The same is true for most religions. The statement of “I believe in my particular God” also carries with it the implication that everyone else who does not share your God is thoroughly wrong. Or even nationalistic sentiments, especially “God bless the USA,” which implies that God would not be blessing any of the other countries in the world any time soon.

I suppose this is the nature of praise. To single something out is to separate it from that which it is not. To define is to delineate. As soon as something is somewhere, it is not elsewhere. Which brings us back to physics I suppose.

Wolfman’s Got Nards: Special Edition

Friday, May 4th, 2007

This brings me great joy. Via DavisDVD:

“Lionsgate Home Entertainment will release fan-favorite, and one of the most requested titles, The Monster Squad on July 24th. Available on DVD for the first time, the 1980s cult classic arrives as a 2-disc 20th anniversary special edition featuring a newly mastered 16×9 anamorphic transfer, Dolby Digital 5.1 and original 2.0 stereo tracks. Bonus materials will include an audio commentary with writer/director Fred Dekker and “Squad Members” Andre Gower, Ryan Lambert and Ashley Bank, deleted scenes, “MONSTER SQUAD FOREVER!” five-part retrospective featuring new interviews with Dekker, actors Andrew Gower, Ryan Lambert, Ashley Bank, Duncan Regehr, Tom Noonan and more, “A CONVERSATION WITH FRANKENSTEIN” never-before-seen classic interview with the Monster himself, the original theatrical trailer and TV spot. Retail will be $19.98.”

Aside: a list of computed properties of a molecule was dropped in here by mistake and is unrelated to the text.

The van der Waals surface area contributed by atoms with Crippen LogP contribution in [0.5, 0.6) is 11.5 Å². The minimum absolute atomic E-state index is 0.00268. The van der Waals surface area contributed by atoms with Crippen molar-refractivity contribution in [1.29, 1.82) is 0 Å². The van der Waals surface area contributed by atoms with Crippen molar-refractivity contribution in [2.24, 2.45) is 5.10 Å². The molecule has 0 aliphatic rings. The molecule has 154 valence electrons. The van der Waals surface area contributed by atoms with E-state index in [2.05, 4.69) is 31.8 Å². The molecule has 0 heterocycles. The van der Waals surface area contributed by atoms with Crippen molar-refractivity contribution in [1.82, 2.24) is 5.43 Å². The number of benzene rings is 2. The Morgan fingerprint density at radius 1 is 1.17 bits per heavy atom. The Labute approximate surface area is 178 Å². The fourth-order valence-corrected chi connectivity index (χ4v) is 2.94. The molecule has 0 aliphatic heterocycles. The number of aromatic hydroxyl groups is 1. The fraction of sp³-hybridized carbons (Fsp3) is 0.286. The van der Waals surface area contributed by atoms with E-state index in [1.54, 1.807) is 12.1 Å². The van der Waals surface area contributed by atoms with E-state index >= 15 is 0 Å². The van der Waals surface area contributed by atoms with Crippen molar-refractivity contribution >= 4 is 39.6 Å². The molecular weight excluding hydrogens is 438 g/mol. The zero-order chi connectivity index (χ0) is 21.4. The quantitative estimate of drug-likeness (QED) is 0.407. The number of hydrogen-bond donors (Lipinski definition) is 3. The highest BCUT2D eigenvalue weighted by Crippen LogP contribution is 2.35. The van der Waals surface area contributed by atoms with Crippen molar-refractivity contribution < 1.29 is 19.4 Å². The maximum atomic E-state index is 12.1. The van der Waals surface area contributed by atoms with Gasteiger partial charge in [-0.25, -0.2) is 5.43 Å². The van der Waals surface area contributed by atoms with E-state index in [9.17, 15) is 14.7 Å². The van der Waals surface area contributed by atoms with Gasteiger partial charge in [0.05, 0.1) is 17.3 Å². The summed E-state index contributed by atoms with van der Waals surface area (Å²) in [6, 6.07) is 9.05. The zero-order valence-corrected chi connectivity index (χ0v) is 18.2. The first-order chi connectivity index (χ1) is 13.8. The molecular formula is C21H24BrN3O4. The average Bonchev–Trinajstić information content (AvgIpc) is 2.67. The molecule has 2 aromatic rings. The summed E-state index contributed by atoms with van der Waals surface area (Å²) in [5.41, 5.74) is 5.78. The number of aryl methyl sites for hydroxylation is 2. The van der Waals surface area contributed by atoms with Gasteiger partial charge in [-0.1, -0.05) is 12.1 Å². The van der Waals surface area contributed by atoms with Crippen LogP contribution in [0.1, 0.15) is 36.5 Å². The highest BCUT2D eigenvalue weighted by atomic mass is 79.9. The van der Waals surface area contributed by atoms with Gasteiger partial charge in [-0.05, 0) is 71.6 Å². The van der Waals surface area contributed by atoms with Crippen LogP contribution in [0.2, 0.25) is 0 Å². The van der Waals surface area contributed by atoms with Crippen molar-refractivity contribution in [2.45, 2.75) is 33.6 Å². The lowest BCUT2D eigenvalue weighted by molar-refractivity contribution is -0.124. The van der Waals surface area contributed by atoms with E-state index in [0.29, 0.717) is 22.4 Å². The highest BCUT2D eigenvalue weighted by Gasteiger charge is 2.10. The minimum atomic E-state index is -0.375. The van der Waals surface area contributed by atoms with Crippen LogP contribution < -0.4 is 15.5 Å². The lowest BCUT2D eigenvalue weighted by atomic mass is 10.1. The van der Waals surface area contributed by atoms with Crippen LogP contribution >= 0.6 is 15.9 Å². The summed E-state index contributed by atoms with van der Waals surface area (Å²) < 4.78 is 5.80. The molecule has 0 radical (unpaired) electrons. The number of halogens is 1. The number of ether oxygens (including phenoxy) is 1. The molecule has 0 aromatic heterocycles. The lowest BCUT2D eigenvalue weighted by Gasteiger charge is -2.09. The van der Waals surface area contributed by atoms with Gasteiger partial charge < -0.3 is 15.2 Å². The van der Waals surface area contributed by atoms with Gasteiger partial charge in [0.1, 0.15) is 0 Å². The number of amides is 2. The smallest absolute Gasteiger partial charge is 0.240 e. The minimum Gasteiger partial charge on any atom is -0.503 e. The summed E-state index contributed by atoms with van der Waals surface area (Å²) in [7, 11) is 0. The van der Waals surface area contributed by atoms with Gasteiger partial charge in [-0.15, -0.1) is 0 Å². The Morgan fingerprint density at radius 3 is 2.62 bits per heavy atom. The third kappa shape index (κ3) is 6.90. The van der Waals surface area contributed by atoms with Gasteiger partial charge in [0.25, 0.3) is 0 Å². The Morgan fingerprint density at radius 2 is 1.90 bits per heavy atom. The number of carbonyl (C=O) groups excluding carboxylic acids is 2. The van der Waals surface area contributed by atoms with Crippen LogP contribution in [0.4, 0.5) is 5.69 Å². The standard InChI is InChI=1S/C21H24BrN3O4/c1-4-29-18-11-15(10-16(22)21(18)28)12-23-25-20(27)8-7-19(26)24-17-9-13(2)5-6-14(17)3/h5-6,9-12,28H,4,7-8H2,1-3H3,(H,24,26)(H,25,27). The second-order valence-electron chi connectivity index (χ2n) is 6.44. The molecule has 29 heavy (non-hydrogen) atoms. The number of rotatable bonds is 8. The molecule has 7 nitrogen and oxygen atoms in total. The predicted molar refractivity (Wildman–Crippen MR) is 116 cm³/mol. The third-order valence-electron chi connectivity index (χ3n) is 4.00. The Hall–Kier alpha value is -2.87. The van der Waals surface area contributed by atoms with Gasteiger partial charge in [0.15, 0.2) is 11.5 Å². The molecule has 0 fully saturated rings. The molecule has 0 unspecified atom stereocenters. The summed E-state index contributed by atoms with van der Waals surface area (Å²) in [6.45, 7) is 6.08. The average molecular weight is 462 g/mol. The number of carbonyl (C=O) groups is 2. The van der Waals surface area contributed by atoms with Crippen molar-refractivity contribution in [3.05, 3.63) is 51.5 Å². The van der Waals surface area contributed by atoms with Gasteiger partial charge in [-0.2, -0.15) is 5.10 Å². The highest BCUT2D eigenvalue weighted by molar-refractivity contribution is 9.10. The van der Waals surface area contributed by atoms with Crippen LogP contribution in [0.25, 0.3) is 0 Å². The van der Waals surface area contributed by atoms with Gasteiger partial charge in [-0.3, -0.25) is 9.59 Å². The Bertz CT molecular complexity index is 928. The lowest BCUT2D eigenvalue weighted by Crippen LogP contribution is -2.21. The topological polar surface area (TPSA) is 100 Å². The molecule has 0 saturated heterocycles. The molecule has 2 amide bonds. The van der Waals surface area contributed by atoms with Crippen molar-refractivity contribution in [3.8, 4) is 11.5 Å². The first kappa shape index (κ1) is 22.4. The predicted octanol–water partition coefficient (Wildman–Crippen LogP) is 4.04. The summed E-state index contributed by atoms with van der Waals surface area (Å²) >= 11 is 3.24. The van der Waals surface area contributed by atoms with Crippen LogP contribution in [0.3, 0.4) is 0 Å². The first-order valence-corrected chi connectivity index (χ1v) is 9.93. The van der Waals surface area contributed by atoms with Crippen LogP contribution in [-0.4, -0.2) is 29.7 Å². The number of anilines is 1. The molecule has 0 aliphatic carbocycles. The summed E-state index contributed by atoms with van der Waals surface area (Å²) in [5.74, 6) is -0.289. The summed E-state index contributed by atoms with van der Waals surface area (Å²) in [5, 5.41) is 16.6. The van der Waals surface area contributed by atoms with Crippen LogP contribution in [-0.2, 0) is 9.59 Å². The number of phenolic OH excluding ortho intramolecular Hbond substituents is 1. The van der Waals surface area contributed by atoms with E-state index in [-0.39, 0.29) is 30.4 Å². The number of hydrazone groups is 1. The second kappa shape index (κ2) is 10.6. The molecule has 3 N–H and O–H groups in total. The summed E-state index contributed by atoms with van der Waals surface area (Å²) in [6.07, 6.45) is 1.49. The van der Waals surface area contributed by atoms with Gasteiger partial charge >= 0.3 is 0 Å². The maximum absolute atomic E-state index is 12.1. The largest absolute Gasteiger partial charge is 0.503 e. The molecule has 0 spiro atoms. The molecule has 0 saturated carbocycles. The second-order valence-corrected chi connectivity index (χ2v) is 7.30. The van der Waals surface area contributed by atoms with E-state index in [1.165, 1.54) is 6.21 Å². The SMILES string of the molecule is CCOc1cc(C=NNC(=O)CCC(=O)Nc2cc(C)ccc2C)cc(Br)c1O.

The Summer of the Third

Friday, May 4th, 2007

This may be a record for most sequels in a summer, and certainly for the most Part Threes ever:

Part Twos:
28 Weeks Later
Hostel 2
Fantastic Four: Rise Of The Silver Surfer
Evan Almighty
Daddy Day Camp

Part Threes:
The Bourne Ultimatum
Rush Hour 3
Spiderman 3
Shrek The Third
Ocean’s 13
Pirates Of The Caribbean: At World’s End

Part Four:
Live Free Or Die Hard

Part Five:
Harry Potter And The Order Of The Phoenix